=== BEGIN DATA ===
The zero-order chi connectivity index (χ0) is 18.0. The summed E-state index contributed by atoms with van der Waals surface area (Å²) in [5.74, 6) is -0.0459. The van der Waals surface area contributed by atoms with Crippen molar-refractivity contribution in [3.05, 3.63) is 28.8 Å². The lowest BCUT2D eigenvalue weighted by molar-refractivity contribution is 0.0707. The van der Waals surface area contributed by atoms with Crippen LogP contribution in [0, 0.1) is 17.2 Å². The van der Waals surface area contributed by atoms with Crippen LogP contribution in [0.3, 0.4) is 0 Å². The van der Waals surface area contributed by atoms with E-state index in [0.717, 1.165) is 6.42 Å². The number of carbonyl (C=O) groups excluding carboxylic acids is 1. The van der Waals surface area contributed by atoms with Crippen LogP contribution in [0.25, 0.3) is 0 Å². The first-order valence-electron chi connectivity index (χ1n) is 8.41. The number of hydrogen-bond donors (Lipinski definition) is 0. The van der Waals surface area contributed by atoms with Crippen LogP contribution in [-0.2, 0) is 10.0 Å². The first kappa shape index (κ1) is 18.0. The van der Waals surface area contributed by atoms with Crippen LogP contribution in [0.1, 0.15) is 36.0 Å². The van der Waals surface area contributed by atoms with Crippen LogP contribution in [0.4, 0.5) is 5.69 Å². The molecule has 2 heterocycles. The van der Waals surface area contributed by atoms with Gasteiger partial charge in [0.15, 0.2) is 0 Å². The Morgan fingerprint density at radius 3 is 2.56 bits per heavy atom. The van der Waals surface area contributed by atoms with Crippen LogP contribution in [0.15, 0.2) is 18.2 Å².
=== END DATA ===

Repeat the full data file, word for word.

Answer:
The zero-order chi connectivity index (χ0) is 18.0. The summed E-state index contributed by atoms with van der Waals surface area (Å²) in [5.74, 6) is -0.0459. The van der Waals surface area contributed by atoms with Crippen molar-refractivity contribution in [3.05, 3.63) is 28.8 Å². The lowest BCUT2D eigenvalue weighted by molar-refractivity contribution is 0.0707. The van der Waals surface area contributed by atoms with Crippen LogP contribution in [0, 0.1) is 17.2 Å². The van der Waals surface area contributed by atoms with Crippen LogP contribution in [0.3, 0.4) is 0 Å². The van der Waals surface area contributed by atoms with E-state index in [0.717, 1.165) is 6.42 Å². The number of carbonyl (C=O) groups excluding carboxylic acids is 1. The van der Waals surface area contributed by atoms with Crippen LogP contribution in [0.25, 0.3) is 0 Å². The first-order valence-electron chi connectivity index (χ1n) is 8.41. The number of hydrogen-bond donors (Lipinski definition) is 0. The van der Waals surface area contributed by atoms with Crippen LogP contribution in [-0.2, 0) is 10.0 Å². The first kappa shape index (κ1) is 18.0. The van der Waals surface area contributed by atoms with Crippen LogP contribution in [0.1, 0.15) is 36.0 Å². The van der Waals surface area contributed by atoms with Crippen LogP contribution in [0.4, 0.5) is 5.69 Å². The molecule has 2 heterocycles. The van der Waals surface area contributed by atoms with Gasteiger partial charge in [0.15, 0.2) is 0 Å². The Morgan fingerprint density at radius 3 is 2.56 bits per heavy atom. The van der Waals surface area contributed by atoms with Crippen LogP contribution in [0.15, 0.2) is 18.2 Å².